Talk and Practical Epistemology: The Social Life of Knowledge in a Caribbean Community

Front Cover
John Benjamins Publishing, Jan 1, 2005 - Language Arts & Disciplines - 255 pages
1 Review
Drawing on the methods of conversation analysis and ethnography, this book sets out to examine the epistemological practices of Indo-Guyanese villagers as these are revealed in their talk and daily conduct. Based on over eighty-five hours of conversation recorded during twelve months of ethnographic fieldwork, the book describes both the social distribution of knowledge and the villagers' methods for distinguishing between fact and fancy, knowledge and belief through close analyses of particular encounters. The various chapters consider uncertainty and expertise in advice-giving, the cultivation of ignorance in an attempt to avoid scandal, and the organization of peer groups through the display of knowledge in the activity of reminiscing local history. An orienting chapter on questions and an appendix provide an introduction to conversation analysis. The book makes a contribution to linguistic anthropology, conversation analysis and cross-cultural pragmatics. The conclusion discusses the implications of the analysis for current understanding of practice, knowledge and social organization in anthropology and neighboring disciplines.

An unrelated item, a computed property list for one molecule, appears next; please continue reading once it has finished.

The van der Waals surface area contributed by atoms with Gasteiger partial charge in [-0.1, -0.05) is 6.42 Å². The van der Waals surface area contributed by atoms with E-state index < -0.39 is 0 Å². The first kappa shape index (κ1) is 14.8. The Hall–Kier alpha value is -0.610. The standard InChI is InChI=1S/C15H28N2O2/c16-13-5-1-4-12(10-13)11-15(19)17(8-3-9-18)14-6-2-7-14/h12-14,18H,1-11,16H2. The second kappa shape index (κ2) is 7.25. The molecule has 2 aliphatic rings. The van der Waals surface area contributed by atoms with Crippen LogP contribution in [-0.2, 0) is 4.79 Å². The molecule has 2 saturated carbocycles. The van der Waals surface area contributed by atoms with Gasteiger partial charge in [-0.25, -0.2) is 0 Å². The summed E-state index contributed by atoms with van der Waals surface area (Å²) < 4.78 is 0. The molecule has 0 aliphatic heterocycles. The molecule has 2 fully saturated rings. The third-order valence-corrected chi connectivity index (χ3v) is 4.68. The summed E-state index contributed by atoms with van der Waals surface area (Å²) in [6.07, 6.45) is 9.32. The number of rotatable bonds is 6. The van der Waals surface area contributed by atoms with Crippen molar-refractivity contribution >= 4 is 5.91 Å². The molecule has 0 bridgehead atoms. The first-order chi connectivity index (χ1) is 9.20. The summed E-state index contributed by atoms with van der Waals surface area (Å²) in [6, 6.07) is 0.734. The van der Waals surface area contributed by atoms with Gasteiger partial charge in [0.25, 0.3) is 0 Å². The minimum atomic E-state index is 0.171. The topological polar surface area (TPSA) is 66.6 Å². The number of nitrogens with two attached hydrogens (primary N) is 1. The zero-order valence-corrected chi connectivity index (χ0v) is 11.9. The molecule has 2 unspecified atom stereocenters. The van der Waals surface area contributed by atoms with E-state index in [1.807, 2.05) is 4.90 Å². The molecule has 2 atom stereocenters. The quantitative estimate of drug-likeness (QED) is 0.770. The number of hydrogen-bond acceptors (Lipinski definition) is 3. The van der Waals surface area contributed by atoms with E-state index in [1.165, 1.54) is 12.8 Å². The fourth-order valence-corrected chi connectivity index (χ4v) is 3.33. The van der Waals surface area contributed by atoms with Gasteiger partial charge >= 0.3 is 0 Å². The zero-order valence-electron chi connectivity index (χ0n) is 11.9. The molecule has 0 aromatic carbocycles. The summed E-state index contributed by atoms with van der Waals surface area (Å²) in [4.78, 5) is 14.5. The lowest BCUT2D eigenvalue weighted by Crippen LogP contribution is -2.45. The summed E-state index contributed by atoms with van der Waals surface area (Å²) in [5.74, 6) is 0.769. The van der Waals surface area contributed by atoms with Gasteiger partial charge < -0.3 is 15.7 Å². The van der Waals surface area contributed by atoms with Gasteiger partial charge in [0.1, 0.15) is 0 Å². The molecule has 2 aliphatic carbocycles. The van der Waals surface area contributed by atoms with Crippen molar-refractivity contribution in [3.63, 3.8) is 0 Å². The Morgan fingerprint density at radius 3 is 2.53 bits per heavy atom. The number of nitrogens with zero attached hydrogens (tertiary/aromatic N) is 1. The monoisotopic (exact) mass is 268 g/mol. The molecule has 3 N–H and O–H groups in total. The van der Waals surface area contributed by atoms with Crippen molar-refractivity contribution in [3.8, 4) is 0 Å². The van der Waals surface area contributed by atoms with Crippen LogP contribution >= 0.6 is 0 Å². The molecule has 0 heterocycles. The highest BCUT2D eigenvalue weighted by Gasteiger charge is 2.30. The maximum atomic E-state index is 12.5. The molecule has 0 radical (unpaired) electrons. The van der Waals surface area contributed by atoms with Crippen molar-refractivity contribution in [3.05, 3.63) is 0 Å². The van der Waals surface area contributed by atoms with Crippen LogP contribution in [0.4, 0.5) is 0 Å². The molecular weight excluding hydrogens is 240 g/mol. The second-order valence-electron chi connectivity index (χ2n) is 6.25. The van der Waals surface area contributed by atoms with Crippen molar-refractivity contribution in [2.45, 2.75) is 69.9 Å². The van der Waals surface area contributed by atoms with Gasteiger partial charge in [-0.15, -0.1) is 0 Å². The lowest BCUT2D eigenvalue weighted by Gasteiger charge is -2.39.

What people are saying - Write a review

We haven't found any reviews in the usual places.

Contents

CHAPTER
10
Knowledge and talkininteraction
19
CHAPTER 3
41
CHAPTER 4
59
The vernacular
75
CHAPTER 6
93
Uncertainty and expertise in advice
107
CHAPTER 7
131
CHAPTER 8
145
CHAPTER 9
159
Knowledge belief and action
187
APPENDIX
207
Notes
223
References
239
Index
253
Copyright

Other editions - View all

Common terms and phrases

About the author (2005)

Jack Sidnell is Associate Professor in the Department of Anthropology and Department of Linguistics at the University of Toronto.

Bibliographic information